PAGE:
3. It extends your life expediency. Studies have shown that nutrients in juice help keep your cells from dying ahead of their time, which, in return, allows them to benefit you a little bit longer.
4. It helps restore pH balance! There has been an overwhelming amount of research lately that shows an acidic pH can lead to cancer. Normalizing your pH can help stop cancer in it’s tracks. Leafy greens and low sugary veggies will help balance your pH so if you still aren’t ready to completely change your diet yet at least you can start with incorporating a healthy juice to assist your body in that pH fight.
5. You’ll feel much better. Who here doesn’t know that vegetables are good for you? The antioxidants and nutrients found in vegetables will have your body functioning better, you will wake up feeling more energized and your body will thank you for it. Everyone seems to want to consume more veggies and you’ll never have any regrets incorporating them into your diet!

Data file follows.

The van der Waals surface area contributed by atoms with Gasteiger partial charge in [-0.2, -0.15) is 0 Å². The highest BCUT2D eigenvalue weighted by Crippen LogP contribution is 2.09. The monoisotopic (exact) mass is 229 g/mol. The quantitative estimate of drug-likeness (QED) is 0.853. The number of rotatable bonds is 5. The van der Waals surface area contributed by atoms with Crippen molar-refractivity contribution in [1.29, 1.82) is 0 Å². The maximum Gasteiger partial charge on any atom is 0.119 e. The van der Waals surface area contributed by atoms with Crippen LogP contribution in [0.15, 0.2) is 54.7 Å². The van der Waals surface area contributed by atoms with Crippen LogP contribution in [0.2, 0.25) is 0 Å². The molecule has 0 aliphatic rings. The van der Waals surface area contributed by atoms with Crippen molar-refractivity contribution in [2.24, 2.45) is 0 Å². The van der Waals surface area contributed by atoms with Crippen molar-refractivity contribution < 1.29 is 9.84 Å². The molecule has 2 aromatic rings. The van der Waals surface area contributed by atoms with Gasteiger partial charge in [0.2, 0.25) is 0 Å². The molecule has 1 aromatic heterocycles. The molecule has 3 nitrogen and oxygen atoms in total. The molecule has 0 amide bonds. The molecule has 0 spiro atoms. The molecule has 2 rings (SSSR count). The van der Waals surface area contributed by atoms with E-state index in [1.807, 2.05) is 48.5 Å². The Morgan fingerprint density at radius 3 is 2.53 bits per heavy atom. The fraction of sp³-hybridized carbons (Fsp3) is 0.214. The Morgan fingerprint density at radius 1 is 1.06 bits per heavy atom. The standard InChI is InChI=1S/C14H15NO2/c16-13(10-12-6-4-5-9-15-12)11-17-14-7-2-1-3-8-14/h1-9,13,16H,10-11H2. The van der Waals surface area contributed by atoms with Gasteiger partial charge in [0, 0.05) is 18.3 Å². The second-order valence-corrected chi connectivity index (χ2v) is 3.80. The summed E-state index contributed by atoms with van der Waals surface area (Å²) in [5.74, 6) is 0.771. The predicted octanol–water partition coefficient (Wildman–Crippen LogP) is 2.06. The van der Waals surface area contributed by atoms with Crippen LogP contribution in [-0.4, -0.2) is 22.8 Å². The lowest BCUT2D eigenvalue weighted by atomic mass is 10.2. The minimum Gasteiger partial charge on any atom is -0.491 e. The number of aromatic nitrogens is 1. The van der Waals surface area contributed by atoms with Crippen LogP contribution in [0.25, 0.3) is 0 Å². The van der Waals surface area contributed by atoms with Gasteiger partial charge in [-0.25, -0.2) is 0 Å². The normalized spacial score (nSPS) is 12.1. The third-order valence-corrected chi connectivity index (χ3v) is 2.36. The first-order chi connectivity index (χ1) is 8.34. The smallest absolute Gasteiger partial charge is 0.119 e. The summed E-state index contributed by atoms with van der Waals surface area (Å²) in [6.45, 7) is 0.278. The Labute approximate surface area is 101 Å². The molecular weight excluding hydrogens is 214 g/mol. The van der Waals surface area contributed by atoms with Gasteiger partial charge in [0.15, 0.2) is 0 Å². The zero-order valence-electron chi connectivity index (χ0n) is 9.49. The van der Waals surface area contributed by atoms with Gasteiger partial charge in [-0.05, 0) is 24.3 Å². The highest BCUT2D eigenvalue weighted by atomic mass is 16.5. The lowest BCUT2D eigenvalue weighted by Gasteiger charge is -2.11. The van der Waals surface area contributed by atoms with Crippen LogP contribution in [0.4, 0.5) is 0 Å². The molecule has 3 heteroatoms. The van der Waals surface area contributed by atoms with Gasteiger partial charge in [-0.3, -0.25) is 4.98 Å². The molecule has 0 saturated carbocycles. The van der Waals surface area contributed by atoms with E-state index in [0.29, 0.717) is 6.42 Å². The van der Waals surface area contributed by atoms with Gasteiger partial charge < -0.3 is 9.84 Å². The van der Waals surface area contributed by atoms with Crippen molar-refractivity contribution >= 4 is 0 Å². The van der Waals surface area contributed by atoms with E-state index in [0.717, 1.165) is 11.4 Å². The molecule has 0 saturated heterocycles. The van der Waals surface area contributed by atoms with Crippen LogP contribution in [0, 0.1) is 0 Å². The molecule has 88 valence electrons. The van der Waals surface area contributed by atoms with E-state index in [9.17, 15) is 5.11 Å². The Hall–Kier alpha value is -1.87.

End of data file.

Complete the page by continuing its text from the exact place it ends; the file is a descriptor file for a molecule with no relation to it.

Sunday was a rainy day, a lazy day. Matt and I spent the entire day inside, reading, browsing the internet, and watching our favorite movie “Garden State” for the millionth time. We had to resist the urge to go out and “do something”. I’ve noticed that if I don’t do something each day, I feel a bit worthless and unproductive (even on my weekend days). In “Eat Pray Love” Elizabeth Gilbert wrote about the Italian attitude towards a lazy day.
“Il bel far niente means ‘the beauty of doing nothing’… [it] has always been a cherished Italian ideal. The beauty of doing nothing is the goal of all your work, the final accomplishment for which you are most highly congratulated. The more exquisitely and delightfully you can do nothing, the higher your life’s achievement. You don’t necessarily need to be rich in order to experience this, either.”
-Elizabeth Gilbert quoted from the book “Eat Pray Love”
I’ve also been re-reading “The Geography of Bliss”, as it’s been a few years since I read the book for the first time. Eric Weiner writes about this “beauty of doing nothing” as a concept in happiness studies. He highlights this idea most beautifully through the concept of the café. Cafés, Weiner explains, are a place where Europeans can spend an entire day, people watching and socializing without an ounce of guilt. The most delicious part of this pastime is that it costs very little money, if any, but can provide you with a tremendous amount of joy, peace, relaxation, and reconnection.